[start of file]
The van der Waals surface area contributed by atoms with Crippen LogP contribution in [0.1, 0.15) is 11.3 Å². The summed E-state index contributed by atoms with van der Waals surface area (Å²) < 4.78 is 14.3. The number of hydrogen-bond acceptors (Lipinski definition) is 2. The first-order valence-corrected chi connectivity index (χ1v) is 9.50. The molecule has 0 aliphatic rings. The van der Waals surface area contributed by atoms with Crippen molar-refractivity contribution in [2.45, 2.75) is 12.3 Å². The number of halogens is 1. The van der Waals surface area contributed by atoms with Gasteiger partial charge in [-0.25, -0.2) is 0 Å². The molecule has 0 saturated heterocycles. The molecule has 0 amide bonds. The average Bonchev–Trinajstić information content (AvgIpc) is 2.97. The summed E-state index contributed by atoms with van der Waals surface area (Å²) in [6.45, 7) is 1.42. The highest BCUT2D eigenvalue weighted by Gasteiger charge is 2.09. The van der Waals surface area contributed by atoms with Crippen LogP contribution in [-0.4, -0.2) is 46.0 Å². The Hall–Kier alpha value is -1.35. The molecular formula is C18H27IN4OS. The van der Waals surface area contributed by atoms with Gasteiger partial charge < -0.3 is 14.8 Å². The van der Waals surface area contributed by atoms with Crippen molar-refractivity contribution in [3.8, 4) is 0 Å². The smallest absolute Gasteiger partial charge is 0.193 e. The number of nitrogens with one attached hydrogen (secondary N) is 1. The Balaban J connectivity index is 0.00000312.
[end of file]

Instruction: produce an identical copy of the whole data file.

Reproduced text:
The van der Waals surface area contributed by atoms with Crippen LogP contribution in [0.1, 0.15) is 11.3 Å². The summed E-state index contributed by atoms with van der Waals surface area (Å²) < 4.78 is 14.3. The number of hydrogen-bond acceptors (Lipinski definition) is 2. The first-order valence-corrected chi connectivity index (χ1v) is 9.50. The molecule has 0 aliphatic rings. The van der Waals surface area contributed by atoms with Crippen molar-refractivity contribution in [2.45, 2.75) is 12.3 Å². The number of halogens is 1. The van der Waals surface area contributed by atoms with Gasteiger partial charge in [-0.25, -0.2) is 0 Å². The molecule has 0 saturated heterocycles. The molecule has 0 amide bonds. The average Bonchev–Trinajstić information content (AvgIpc) is 2.97. The summed E-state index contributed by atoms with van der Waals surface area (Å²) in [6.45, 7) is 1.42. The highest BCUT2D eigenvalue weighted by Gasteiger charge is 2.09. The van der Waals surface area contributed by atoms with Crippen LogP contribution in [-0.4, -0.2) is 46.0 Å². The Hall–Kier alpha value is -1.35. The molecular formula is C18H27IN4OS. The van der Waals surface area contributed by atoms with Gasteiger partial charge < -0.3 is 14.8 Å². The van der Waals surface area contributed by atoms with Crippen molar-refractivity contribution in [3.8, 4) is 0 Å². The smallest absolute Gasteiger partial charge is 0.193 e. The number of nitrogens with one attached hydrogen (secondary N) is 1. The Balaban J connectivity index is 0.00000312.